By Stefan J. Bos, Chief International Correspondent BosNewsLife reporting from Lubuklinggau, Indonesia
LUBUKLINGGAU, INDONESIA (BosNewsLife)– A top leader of one of Indonesia’s main Islamist parties says he appreciates the Dutch king’s late apology for wrongdoing during the colonial era and wants to reach out to the embattled Christian minority in Indonesia.
Mustafa Kamal, the secretary-general of the Prosperous Justice Party (PKS), made the remarks in an interview with BosNewsLife in the city of Lubuklinggau in Southern Sumatra province. “We need to improve relations between the religions because all religions have a good purpose for humanity and are a good base for this nation,” he said in an interview.
The 50-year-old politician met BosNewsLife over breakfast in a simple, local hotel, after Dutch King Willem-Alexander apologized for “excessive violence” inflicted on Indonesia during his country’s 350 years of colonial rule. It was the monarchy’s first such admission of regret to the Southeast Asian nation.
“In line with the previous statement by my government, I would like to express my regret and apologize here for the excessive violence on the part of the Dutch in those years,” the king said this week in Jakarta, the capital. “I do so with the full awareness that the pain and sorrow of the affected families will be felt for generations.”
Indonesia declared its independence from Dutch colonial rule on August 17, 1945. But the Netherlands refused to acknowledge it and fought unsuccessfully to maintain control of the lucrative Asian outpost. It finally recognized Indonesia as an independent nation in December 1949.
Indonesian authorities claim some 40,000 people were killed during the fighting, while most Dutch historians estimate the dead at about 1,500. Critics point out that the eventual apology by the Netherlands for its aggression came only after the victims’ widows took the Dutch government to court.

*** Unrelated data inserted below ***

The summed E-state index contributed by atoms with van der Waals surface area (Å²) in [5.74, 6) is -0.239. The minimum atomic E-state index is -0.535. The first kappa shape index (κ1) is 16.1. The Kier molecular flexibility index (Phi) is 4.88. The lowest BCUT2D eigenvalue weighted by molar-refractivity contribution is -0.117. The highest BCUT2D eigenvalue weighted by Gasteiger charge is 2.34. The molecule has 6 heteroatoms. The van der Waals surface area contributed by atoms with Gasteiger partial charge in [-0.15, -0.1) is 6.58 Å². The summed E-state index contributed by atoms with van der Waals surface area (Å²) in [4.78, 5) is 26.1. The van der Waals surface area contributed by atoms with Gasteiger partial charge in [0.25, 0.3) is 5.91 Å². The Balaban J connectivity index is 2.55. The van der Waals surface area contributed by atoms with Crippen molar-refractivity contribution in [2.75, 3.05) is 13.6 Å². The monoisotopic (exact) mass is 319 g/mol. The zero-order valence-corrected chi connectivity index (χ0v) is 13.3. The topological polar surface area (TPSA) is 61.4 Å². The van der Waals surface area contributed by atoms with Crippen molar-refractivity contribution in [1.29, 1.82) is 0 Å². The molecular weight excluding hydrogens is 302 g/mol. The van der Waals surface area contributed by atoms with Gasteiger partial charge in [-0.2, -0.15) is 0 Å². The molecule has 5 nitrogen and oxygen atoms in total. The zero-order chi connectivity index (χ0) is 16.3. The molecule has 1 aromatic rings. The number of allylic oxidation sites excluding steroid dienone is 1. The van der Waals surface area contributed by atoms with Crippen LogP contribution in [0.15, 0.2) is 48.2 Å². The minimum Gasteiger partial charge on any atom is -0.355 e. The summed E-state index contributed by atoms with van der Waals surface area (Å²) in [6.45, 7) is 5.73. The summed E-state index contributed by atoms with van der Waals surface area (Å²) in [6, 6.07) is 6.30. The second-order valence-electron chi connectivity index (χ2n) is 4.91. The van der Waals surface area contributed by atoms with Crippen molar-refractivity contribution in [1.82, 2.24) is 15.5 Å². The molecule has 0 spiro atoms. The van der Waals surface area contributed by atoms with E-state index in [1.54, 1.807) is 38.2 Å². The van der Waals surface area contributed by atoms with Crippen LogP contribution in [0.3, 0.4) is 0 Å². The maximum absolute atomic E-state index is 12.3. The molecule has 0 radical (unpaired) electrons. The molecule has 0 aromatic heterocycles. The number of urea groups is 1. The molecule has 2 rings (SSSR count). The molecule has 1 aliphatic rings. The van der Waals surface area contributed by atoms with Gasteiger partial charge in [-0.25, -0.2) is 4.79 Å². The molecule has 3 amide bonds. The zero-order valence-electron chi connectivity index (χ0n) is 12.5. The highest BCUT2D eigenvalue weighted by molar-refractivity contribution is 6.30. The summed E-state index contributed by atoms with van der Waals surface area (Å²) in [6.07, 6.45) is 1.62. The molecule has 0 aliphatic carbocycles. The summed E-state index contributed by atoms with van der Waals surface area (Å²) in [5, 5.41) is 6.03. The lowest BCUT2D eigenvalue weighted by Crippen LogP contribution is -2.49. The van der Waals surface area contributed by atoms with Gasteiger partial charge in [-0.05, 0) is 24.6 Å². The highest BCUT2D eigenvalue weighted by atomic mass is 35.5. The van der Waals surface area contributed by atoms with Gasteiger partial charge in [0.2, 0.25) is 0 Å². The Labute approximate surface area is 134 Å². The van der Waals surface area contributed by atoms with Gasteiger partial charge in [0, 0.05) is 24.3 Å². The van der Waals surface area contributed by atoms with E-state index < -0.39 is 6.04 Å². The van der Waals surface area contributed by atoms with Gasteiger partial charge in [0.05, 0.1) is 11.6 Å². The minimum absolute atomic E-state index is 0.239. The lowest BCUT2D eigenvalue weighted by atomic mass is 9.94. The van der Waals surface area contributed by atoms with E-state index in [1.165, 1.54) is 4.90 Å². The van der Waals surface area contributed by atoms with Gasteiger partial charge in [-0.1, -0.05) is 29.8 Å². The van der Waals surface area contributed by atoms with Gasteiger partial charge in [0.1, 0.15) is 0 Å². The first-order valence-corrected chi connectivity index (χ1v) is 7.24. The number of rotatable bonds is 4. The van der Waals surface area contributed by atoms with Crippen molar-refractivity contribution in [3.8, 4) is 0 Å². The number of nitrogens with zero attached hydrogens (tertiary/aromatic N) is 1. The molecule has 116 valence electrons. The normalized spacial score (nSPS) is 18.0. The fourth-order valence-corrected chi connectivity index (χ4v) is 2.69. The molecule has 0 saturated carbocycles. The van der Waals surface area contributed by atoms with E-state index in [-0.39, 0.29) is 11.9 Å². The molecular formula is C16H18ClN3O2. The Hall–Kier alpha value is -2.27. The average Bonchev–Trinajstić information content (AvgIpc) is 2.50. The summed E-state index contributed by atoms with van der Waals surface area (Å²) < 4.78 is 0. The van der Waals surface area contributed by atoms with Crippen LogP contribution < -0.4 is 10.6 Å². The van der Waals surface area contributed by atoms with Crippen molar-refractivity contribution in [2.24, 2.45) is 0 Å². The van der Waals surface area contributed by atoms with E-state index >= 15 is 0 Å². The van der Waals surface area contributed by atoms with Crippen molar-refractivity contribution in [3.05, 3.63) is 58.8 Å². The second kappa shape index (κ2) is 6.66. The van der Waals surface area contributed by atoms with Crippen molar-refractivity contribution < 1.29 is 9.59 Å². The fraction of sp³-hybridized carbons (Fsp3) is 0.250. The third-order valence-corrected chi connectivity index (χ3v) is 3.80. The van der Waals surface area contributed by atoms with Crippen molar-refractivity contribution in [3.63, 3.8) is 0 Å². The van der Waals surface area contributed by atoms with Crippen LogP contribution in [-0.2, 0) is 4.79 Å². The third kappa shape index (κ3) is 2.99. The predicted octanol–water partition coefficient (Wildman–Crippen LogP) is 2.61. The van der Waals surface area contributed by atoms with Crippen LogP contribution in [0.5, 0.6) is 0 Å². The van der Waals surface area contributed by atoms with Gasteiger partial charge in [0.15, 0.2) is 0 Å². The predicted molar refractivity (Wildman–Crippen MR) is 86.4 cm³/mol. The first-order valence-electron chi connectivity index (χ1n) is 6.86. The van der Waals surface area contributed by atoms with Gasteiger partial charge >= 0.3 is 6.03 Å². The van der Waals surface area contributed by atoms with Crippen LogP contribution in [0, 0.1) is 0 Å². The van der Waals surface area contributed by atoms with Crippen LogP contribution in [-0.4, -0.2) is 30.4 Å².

However, Kamal told BosNewsLife he is delighted that the Dutch royal house has finally expressed its regret, following statements by other Dutch government officials. “Yes, it was late. but better late than no apology at all,” he said. “I very much welcome” that King Willem-Alexander and Queen Maxima “came to Indonesia,” the Muslim politician stressed. “We are very happy with this apology for the past. We can not forget about that time. But this apology will also help for the future because now we can make a good connection between our countries again,” Kamal added.
“The important thing is how to make now a good economic connection again for the Netherlands and Indonesia,” he stressed. “For the new generation in Indonesia, it is not so important to remember the past all the time.” But he said the lessons of Indonesia’s painful past, can be a base to build a better future. “My constituency here in South Sumatra has a lot of Dutch heritage,” Kamal noted with a smile.
“That heritage is especially evident starting from (the provincial capital) Pelambang to here around the city of Lubuklinggau. The Dutch colonial-era activities in mining, petroleum industry, plantations, and irrigation systems are still working today and have a positive impact on my region. But our future relationship is not based on colonialism, but based on a connection among equals.”